A study conducted at a neonatal intensive care unit (NICU) in China investigated the impact of parental involvement in the end-of-life-care (EOLC) of their preterm infants on parental depression and satisfaction with their child’s medical treatment. Parents who received the intervention spent time caring for their newborn in the final days of the infant’s life and experienced lower levels of depression and greater satisfaction with the care provided than those who opted for standard EOLC.
Confronting the topic of end-of-life-care for newborns will never be easy. How to best support parents and provide for infants after the decision is made to withdraw treatment is a question which the latest WHO Global Action Plan calls upon us to address. EOLC for infants has only recently come to the forefront in China, where parents who have made the difficult decision to end treatment for their child are often informed of his or her death by telephone by the attending staff. Many parents choose this route in the hopes of psychologically shielding themselves from some of the pain of loss, but studies in (mostly) Western countries suggest that family-centered-care (FCC) and more active involvement of parents in palliative care may support their later wellbeing.
To test the hypothesis that an FCC approach would serve to buffer parents’ risk for depression following the loss of their child, researchers created two conditions between which study participants could choose freely. The first option was standard care, in which nurses remove a baby from life support and provide comfort care and pain management. Parents are not present and learn from the attending physician when their baby has died. The family-supportive intervention, in contrast, was designed to allow parents not only to be present in the hospital but to actively engage with their infant. A separate room was made available for participants, which other family members could also visit, where they were encouraged to have physical contact with their infant, perform basic care, and create memories and commemorate the child’s life, making baby handprint cards or gathering locks of hair. A psychologist also came to the NICU for daily interviews with parents about their mental and emotional state. The researchers were interested in the effect of the intervention on maternal and paternal depression symptoms and satisfaction with their infant’s care one week after his or her death.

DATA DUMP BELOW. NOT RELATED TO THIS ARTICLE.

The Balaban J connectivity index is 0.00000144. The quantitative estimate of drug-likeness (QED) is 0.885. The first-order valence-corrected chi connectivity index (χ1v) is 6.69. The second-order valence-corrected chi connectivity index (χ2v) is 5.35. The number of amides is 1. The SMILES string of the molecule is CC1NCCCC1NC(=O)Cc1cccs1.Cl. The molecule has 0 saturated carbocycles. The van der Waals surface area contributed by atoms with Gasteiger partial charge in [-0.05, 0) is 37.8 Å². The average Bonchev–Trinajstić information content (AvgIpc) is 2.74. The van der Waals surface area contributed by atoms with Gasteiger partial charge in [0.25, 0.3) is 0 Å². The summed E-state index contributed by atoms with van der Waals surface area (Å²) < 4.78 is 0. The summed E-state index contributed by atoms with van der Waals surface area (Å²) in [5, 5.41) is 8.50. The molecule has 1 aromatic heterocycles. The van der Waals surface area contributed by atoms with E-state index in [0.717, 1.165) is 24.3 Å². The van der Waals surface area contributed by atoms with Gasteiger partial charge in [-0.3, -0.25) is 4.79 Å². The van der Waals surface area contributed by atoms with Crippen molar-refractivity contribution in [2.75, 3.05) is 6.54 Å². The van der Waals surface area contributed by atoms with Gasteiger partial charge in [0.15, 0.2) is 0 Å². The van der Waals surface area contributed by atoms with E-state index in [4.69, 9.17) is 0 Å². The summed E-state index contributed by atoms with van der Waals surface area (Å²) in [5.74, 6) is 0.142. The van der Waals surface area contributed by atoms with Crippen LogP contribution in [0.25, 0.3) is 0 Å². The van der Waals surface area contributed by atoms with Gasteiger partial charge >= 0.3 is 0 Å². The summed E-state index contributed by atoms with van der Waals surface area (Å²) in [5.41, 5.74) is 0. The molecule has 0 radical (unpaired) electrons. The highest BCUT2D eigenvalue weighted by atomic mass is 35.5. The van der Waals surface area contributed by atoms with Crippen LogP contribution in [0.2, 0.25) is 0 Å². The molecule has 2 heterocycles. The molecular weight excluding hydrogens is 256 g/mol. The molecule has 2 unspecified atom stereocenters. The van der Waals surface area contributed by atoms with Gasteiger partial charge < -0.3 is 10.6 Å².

45 infants (all born prior to 28 weeks gestation) and 90 parents were involved in this study: 25 receiving standard care, and 20 opting for the family-supportive EOLC intervention. Questionnaires were administered to both groups of parents by a psychologist one week after their infant’s death. Post-natal depression in mothers and depression in fathers was significantly lower among those who had participated in the intervention than those who had not, and satisfaction with care was significantly higher.
This provides encouraging evidence that EOLC may help parents deal with the great psychological burden of a child’s death. It is important to note, however, that parents in the intervention group were significantly more educated than those in the control group, which may explain part of the difference in their reactions to this traumatic experience. In any case, future research should help tease out which aspects of the intervention were most helpful, if similar results are seen in other contexts, and if this improved wellbeing among the intervention group can still be seen after a longer follow-up. Learning more about potential benefits for the infants in such interventions is a further important target.
Paper available at: Frontiers in Pediatrics
Full list of authors: Rong Zhang, Qian Tang, Li-hui Zhu, Xiao-ming Peng, Na Zhang, Yue-e Xiong, Mu-hua Chen, Ke-liang Chen, Dan Luo, Xun Li and Jos M. Latour